These “are an indication where you wouldn't want to rush to get an over-the-counter product. You really should see a physician that makes sure that there's not a medical condition,” said Barbara Kelley, executive director of the Hearing Loss Association of America.
You might even consider consulting an audiologist anyway, although it's not required, Cameron added. Audiologists can sell OTC hearing aids and help you fit them.
“I think for many older adults, they do need an audiologist to really measure their level of hearing loss,” she said. “Particularly for those who might have waited a long time to get a hearing aid, perhaps their hearing loss has progressed and they might need a prescription level of hearing aid instead of the OTC kind.”
Some companies selling OTC hearing aids offer online hearing tests as an option, “but I've yet to see how those compare to an in-person assessment of hearing,” Cameron said. “I wish I knew that right now.”
What should I keep in mind when shopping for an OTC hearing aid?
Return policies: The FDA requires that a return policy appear on the packaging of OTC hearing aids. The first device you buy might not adequately address your hearing problems, so it's important that you know the time period in which you can return it.
“It does take time to adjust to a hearing aid, even if you have a mild or moderate hearing loss. It's important that the products have a return policy so people have the time to try them out,” Kelley said. “There's not a one-size-fits-all for hearing loss, so if I tell you that I just bought this OTC hearing aid and it's great, it still might not work for you.”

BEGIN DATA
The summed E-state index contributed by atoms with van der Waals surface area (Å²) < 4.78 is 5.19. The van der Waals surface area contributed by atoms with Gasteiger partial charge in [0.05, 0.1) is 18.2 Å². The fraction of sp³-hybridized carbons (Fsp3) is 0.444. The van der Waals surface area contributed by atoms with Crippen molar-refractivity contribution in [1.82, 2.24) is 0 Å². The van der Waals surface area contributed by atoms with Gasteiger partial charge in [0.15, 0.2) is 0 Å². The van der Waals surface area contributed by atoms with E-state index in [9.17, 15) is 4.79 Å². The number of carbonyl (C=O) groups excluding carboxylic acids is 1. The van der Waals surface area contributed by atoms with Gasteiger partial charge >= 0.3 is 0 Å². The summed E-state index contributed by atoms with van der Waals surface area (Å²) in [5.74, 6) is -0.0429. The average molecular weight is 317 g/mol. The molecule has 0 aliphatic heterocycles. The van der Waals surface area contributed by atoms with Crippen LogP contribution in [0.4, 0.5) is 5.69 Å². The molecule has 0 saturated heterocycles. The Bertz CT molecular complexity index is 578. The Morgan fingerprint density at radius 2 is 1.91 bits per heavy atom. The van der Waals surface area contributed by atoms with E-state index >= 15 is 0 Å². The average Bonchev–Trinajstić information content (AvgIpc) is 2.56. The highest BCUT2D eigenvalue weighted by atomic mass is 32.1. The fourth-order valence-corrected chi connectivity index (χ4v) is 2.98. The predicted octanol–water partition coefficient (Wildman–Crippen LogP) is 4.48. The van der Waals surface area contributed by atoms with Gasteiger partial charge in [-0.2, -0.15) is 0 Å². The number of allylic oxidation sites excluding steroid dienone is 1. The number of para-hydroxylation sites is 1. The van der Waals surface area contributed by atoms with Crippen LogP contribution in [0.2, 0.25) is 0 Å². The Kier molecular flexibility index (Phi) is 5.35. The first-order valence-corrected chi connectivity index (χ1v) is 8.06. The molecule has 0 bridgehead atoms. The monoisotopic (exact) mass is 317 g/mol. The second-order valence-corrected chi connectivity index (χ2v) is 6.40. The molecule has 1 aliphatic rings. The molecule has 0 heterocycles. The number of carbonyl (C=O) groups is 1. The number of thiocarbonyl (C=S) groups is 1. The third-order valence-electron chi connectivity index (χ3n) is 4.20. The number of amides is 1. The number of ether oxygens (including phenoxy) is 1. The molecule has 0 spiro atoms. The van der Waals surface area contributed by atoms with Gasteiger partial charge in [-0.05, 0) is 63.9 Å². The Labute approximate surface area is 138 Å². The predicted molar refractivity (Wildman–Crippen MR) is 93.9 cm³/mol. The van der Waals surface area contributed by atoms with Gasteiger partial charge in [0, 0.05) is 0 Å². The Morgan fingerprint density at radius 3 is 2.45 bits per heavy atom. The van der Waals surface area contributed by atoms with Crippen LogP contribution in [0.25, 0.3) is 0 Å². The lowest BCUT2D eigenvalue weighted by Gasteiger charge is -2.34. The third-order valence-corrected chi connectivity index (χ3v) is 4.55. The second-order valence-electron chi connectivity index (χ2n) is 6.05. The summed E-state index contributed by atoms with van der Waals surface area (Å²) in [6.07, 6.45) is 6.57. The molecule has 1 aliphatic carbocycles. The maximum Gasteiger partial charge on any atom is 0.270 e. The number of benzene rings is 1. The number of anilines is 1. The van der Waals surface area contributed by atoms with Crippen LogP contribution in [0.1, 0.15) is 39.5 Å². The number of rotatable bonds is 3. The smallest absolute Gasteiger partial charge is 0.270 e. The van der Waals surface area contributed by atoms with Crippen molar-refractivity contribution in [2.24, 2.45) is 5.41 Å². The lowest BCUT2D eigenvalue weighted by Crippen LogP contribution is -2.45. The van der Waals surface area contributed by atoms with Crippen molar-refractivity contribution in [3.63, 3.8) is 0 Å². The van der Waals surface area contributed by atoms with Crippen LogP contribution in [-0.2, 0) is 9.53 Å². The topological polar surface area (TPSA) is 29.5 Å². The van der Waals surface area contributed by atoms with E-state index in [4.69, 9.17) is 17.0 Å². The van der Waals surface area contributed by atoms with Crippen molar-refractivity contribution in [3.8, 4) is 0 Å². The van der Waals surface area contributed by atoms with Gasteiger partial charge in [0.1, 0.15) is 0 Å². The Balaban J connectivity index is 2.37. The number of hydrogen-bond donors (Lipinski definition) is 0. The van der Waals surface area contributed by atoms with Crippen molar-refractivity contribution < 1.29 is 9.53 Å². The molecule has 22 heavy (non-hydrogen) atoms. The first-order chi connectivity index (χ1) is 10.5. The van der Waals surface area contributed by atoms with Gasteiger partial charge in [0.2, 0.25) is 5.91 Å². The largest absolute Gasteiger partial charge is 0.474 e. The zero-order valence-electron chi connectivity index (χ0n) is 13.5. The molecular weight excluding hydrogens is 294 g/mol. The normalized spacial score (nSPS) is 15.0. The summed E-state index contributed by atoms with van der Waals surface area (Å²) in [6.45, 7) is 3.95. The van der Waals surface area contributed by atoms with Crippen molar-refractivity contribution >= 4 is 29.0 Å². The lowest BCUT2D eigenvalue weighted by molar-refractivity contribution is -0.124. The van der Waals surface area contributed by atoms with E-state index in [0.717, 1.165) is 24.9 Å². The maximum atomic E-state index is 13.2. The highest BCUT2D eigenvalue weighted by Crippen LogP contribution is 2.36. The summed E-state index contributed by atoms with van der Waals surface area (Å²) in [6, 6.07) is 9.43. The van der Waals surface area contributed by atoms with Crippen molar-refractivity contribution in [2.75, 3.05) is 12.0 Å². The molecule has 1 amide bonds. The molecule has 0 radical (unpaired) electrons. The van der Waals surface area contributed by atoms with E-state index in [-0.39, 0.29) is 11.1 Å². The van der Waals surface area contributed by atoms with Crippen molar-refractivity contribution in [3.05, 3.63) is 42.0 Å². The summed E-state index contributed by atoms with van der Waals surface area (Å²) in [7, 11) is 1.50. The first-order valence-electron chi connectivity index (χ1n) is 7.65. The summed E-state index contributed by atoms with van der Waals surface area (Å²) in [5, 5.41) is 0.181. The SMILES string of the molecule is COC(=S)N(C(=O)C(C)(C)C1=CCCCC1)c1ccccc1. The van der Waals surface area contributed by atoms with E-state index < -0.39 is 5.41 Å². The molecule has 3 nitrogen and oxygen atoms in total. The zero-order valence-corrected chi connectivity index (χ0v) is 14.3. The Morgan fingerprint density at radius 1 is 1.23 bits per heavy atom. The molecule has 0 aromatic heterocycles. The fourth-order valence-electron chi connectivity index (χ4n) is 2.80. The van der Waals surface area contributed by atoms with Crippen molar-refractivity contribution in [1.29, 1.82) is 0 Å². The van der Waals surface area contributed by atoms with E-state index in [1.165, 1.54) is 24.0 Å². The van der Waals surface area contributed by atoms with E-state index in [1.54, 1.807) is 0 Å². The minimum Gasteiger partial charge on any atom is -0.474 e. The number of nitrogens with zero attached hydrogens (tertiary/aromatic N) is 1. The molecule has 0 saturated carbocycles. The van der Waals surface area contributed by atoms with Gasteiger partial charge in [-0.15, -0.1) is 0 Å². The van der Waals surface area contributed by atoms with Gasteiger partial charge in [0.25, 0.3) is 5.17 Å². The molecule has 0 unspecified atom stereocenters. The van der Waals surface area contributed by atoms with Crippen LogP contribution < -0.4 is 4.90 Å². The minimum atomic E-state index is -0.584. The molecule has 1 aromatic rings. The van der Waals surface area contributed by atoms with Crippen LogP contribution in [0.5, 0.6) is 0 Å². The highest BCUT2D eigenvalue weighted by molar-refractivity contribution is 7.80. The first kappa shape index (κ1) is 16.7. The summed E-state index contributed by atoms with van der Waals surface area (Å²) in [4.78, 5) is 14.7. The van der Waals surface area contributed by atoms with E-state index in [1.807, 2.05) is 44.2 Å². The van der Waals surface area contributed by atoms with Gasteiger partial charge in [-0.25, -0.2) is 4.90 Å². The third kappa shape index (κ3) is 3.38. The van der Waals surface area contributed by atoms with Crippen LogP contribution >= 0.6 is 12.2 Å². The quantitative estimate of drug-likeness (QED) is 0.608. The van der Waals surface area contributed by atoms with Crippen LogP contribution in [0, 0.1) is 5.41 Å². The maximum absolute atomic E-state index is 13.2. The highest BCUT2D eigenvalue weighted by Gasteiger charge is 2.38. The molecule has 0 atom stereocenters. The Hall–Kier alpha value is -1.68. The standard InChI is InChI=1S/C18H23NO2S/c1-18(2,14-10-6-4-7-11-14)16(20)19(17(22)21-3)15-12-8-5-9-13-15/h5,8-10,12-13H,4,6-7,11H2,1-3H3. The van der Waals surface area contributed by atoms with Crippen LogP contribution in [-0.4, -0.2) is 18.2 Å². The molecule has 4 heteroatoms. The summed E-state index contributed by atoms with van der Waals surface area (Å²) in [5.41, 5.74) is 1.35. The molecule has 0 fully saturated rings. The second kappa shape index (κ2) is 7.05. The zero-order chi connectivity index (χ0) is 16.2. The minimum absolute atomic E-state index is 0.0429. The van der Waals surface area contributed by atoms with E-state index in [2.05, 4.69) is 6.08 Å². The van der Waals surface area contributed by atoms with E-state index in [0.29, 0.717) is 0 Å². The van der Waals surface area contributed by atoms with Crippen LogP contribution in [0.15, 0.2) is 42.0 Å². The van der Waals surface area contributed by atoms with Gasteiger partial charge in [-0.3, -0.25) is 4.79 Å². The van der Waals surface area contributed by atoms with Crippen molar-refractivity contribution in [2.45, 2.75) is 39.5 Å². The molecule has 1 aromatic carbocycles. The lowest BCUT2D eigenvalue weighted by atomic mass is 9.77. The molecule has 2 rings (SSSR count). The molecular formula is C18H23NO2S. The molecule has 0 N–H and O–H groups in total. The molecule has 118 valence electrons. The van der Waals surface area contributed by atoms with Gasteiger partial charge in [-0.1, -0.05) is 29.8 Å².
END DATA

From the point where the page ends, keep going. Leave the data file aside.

Set up: Many of the new OTC hearing aids require a smartphone to adjust the device.
“Older people might not be savvy about downloading an app or fiddling with their smartphone,” Kelley said. “It should be clearly labeled on the box if you need an additional piece of equipment like a smartphone to make a device work.”
Battery: The package also should tell you what kind of battery the device uses, Cameron said.
“Some of the older versions of hearing aids have replaceable batteries. Some of the newer ones have rechargeable batteries, where you just plug them in every night,” she said. “It can be very difficult for older people to take out the batteries or replace the batteries, so understanding that aspect of hearing aids is important.”
Customer support: Before you buy, know what kind of help the company will provide if you have a problem later.
“If you do have problems and want to address your issues, what's going to be available? Is it only going to be through a website? Do you actually talk to someone? What other support is provided?” Cameron said. “That varies, I think, from company to company.”
The Hearing Loss Association of America has more on over-the-counter hearing devices. The National Council on Aging offers a buyer's guide on OTC hearing aids.
SOURCES: Kathleen Cameron, MPH, senior director, National Council on Aging's Center for Healthy Aging, Arlington, Va.; Barbara Kelley, executive director, Hearing Loss Association of America, Rockville, Md.